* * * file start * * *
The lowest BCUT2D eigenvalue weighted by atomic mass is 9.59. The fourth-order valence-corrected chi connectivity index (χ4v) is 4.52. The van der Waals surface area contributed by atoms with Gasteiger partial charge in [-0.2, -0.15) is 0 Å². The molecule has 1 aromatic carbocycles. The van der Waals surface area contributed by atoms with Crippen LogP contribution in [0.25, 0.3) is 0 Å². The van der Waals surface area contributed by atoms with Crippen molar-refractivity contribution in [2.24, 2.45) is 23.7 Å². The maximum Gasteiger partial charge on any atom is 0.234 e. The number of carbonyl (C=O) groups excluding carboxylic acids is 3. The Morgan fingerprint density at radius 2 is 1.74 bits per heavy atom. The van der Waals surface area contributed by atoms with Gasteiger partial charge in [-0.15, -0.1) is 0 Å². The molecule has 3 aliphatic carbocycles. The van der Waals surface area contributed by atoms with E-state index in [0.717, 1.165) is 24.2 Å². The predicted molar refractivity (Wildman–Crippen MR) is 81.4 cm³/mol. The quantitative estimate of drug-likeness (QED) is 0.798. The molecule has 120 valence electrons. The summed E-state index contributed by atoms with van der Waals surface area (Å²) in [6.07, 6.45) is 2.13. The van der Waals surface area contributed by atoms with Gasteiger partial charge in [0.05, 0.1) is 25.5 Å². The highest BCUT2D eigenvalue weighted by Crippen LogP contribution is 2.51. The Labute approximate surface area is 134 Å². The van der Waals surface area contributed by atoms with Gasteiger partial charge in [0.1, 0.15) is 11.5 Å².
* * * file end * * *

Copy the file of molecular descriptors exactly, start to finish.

The lowest BCUT2D eigenvalue weighted by atomic mass is 9.59. The fourth-order valence-corrected chi connectivity index (χ4v) is 4.52. The van der Waals surface area contributed by atoms with Gasteiger partial charge in [-0.2, -0.15) is 0 Å². The molecule has 1 aromatic carbocycles. The van der Waals surface area contributed by atoms with Crippen LogP contribution in [0.25, 0.3) is 0 Å². The van der Waals surface area contributed by atoms with Crippen molar-refractivity contribution in [2.24, 2.45) is 23.7 Å². The maximum Gasteiger partial charge on any atom is 0.234 e. The number of carbonyl (C=O) groups excluding carboxylic acids is 3. The Morgan fingerprint density at radius 2 is 1.74 bits per heavy atom. The van der Waals surface area contributed by atoms with Gasteiger partial charge in [-0.15, -0.1) is 0 Å². The molecule has 3 aliphatic carbocycles. The van der Waals surface area contributed by atoms with E-state index in [0.717, 1.165) is 24.2 Å². The predicted molar refractivity (Wildman–Crippen MR) is 81.4 cm³/mol. The quantitative estimate of drug-likeness (QED) is 0.798. The molecule has 120 valence electrons. The summed E-state index contributed by atoms with van der Waals surface area (Å²) in [6.07, 6.45) is 2.13. The van der Waals surface area contributed by atoms with Gasteiger partial charge in [0.05, 0.1) is 25.5 Å². The highest BCUT2D eigenvalue weighted by Crippen LogP contribution is 2.51. The Labute approximate surface area is 134 Å². The van der Waals surface area contributed by atoms with Gasteiger partial charge in [0.1, 0.15) is 11.5 Å².